Emilie Mehl announces new law to prevent Norway being ‘free haven’ for criminals

Emilie Mehl announces new law to prevent Norway being 'free haven' for criminals
Emilie Mehl announces new law to prevent Norway being 'free haven' for criminals. Credit: regjeringen.no.

Minister of Justice and Emergency Preparedness Emilie Enger Mehl has put in place a new law to prevent Norway from becoming a “free haven” for criminals.

The Norwegian politician was handed the Extradition and Arrest Warrant Committee’s report and proposal for a new law on extradition and handover to and from Norway today, Friday, October 28.

“I would like to thank the committee for the effort they have put into this important work, which helps to prevent Norway from becoming a free haven for people who have committed serious crimes,” she said.

“I will now familiarise myself thoroughly with the investigation.”

The extradition and arrest warrant committee was appointed in November 2020 to review the current regulations on extradition and surrender of offenders as well as prepare proposals for new provisions.

The committee considered whether the current regulations for extradition and handover should be brought together into one common law.

It has also looked, among other things, at how considerations for quick and efficient case processing and considerations for legal certainty and human rights can be taken care of.

The proposed law – entitled the Extradition and Arrest Warrant Act – will replace the rules on extradition in the Extradition Act and on handover in the Arrest Warrant Act, and in many respects continues current law. The law will apply to all states and will implement Norway’s international obligations under the European Extradition Convention.

The committee’s objective has been to design a draft law that is as user-friendly, comprehensible, and informative as possible.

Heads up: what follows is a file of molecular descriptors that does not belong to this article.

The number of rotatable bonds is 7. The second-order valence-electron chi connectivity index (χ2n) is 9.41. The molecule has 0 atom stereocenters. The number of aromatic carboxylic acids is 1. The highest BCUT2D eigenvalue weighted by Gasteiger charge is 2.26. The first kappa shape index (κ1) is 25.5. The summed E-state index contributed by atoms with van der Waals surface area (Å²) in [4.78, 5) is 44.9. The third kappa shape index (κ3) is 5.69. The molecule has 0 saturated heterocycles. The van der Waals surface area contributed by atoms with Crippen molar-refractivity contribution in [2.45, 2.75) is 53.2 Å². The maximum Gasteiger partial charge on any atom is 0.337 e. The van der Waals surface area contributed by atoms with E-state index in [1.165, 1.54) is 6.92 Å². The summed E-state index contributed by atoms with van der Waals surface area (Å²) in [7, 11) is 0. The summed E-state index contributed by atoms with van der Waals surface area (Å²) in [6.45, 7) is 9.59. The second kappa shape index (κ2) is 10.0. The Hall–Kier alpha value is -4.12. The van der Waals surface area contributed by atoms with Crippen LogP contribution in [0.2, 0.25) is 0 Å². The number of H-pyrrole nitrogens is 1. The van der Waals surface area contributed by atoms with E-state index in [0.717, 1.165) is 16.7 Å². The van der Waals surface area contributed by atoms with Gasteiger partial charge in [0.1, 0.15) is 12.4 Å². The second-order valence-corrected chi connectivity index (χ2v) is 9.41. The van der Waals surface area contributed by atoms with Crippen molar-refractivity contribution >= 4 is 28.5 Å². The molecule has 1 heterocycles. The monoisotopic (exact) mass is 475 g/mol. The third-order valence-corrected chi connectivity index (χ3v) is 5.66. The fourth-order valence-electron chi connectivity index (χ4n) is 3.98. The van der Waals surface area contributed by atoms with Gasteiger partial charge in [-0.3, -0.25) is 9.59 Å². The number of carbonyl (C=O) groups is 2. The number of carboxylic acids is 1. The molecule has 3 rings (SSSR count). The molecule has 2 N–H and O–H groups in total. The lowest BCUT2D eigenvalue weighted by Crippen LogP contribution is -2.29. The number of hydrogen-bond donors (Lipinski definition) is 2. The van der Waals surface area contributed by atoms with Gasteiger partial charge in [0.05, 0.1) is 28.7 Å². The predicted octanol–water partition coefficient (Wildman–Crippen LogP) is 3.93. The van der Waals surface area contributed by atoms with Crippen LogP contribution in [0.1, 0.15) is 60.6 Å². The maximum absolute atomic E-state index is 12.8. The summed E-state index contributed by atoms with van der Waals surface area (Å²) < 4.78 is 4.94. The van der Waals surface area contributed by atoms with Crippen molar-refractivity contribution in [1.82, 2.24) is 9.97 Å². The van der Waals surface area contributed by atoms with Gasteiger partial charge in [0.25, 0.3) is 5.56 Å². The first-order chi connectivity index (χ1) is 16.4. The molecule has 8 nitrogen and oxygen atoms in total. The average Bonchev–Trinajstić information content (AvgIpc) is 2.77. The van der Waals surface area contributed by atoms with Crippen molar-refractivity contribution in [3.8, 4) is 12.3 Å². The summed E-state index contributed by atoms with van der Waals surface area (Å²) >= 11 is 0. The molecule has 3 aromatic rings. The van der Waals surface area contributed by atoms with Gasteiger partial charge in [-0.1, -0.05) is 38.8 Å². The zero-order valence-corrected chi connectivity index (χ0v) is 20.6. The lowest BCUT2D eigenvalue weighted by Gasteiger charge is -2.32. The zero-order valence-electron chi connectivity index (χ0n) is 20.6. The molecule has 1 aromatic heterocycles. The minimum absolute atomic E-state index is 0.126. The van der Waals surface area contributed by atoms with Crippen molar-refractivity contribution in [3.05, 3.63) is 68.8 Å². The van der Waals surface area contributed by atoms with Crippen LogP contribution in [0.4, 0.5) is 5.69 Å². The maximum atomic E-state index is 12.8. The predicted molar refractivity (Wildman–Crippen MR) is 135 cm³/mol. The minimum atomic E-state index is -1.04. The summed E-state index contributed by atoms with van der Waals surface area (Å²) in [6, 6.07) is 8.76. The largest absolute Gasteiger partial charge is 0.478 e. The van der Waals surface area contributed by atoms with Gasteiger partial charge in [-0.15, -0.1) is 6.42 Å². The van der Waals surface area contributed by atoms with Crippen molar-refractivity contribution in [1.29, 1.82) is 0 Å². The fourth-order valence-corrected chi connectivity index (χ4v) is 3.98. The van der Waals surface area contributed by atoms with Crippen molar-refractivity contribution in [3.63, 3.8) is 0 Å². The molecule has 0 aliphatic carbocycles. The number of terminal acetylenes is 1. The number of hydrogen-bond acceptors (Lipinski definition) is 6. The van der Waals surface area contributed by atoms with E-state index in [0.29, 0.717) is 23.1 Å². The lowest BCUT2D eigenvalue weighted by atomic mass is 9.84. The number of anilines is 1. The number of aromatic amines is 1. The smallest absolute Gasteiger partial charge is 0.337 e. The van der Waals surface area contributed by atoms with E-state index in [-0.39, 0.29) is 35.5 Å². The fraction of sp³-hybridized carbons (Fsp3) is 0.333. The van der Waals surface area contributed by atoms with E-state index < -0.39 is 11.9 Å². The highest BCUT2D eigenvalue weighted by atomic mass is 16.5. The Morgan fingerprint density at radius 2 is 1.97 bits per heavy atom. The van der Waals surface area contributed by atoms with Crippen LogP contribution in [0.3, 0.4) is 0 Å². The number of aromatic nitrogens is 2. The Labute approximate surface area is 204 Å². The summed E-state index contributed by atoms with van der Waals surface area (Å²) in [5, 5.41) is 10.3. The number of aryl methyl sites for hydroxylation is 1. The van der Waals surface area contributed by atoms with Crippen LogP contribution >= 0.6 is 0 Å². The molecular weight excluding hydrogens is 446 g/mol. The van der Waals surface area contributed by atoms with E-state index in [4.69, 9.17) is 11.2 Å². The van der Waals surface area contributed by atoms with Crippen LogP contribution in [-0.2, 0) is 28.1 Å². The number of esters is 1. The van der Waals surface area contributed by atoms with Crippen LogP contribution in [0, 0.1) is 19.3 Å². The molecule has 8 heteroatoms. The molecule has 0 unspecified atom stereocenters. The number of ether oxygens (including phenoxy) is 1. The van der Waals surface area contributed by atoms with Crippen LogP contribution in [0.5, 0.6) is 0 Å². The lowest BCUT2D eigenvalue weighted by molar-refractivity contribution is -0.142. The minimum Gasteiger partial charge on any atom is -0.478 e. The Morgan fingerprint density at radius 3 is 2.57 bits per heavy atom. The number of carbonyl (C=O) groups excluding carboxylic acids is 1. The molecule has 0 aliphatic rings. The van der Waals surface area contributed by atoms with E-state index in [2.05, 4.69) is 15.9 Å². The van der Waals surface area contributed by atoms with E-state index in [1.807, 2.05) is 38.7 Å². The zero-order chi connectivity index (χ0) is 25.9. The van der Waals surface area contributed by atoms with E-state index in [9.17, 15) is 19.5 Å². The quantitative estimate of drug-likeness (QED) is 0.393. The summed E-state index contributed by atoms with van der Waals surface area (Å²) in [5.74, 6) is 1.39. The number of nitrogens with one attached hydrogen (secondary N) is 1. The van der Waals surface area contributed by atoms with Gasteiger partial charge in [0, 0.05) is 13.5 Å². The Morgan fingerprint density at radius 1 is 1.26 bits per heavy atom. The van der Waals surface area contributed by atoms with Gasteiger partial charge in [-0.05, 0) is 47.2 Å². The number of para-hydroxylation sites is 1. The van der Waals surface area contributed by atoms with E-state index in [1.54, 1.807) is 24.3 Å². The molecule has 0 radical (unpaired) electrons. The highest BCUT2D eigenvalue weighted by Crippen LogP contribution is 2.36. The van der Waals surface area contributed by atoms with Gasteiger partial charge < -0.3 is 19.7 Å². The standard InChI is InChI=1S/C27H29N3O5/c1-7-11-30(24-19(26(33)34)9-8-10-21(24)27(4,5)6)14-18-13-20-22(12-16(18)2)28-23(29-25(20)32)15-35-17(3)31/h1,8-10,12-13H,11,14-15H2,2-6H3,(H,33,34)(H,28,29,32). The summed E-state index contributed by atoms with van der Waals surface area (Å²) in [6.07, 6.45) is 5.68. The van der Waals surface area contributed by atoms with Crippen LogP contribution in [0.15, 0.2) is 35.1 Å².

The need for an accessible and clear law is particularly due to the fact that a long time can often elapse between each time the individual employee of the prosecution or the court, or the individual defence counsel, deals with extradition or handover cases.

Extradition and surrender of offenders are currently regulated in the Extradition Act from 1975 and the Arrest Warrant Act from 2012.

According to the act, the Norwegian authorities can refuse to extradite offenders, unless Norway is obliged under international law to extradite to the state requesting extradition.

The Arrest Warrant Act, which provides rules on simplified handover of offenders between Norway and states in the EU and the Nordics, in turn, entails a mutual obligation to apprehend and hand over wanted persons, except when there is a statutory basis for refusal.

The rules on handover between the Nordic states came into force in 2012, while the rules that apply between Norway and states in the EU came into force in November 2019.

Developments in recent decades have led to a need to review the extradition and arrest warrant regulations, in particular, to ensure that they are in accordance with our international obligations.

Cross-border crime has increased, and the rules on the handover of offenders in the EU and the Nordics are in themselves a significant development.

The Norwegian regulations “must facilitate effective international cooperation that helps to prevent wanted persons from evading prosecution or imposed punishment”.

The committee has reviewed the domestic law and international law rules on extradition and handover. In this connection, the committee has, among other things, account taken of Norwegian and international legal practice, particularly from the European Court of Human Rights and the European Court of Justice.

Consideration has also been given to regulations in several other states. In the light of this review, the committee has drawn up a draft for a comprehensive law on the extradition and handing over of offenders to and from Norway.

In addition, international law can be difficult to access and difficult to apply. The law must provide predictability and safeguard the legal security and human rights of wanted persons. This has resulted in a relatively extensive draft with a high level of detail.

Finally must ensure that Norway complies with its international obligations. The framework of international law has therefore set clear limitations for the committee’s assessments and proposals. The committee has emphasized a loyal implementation of these.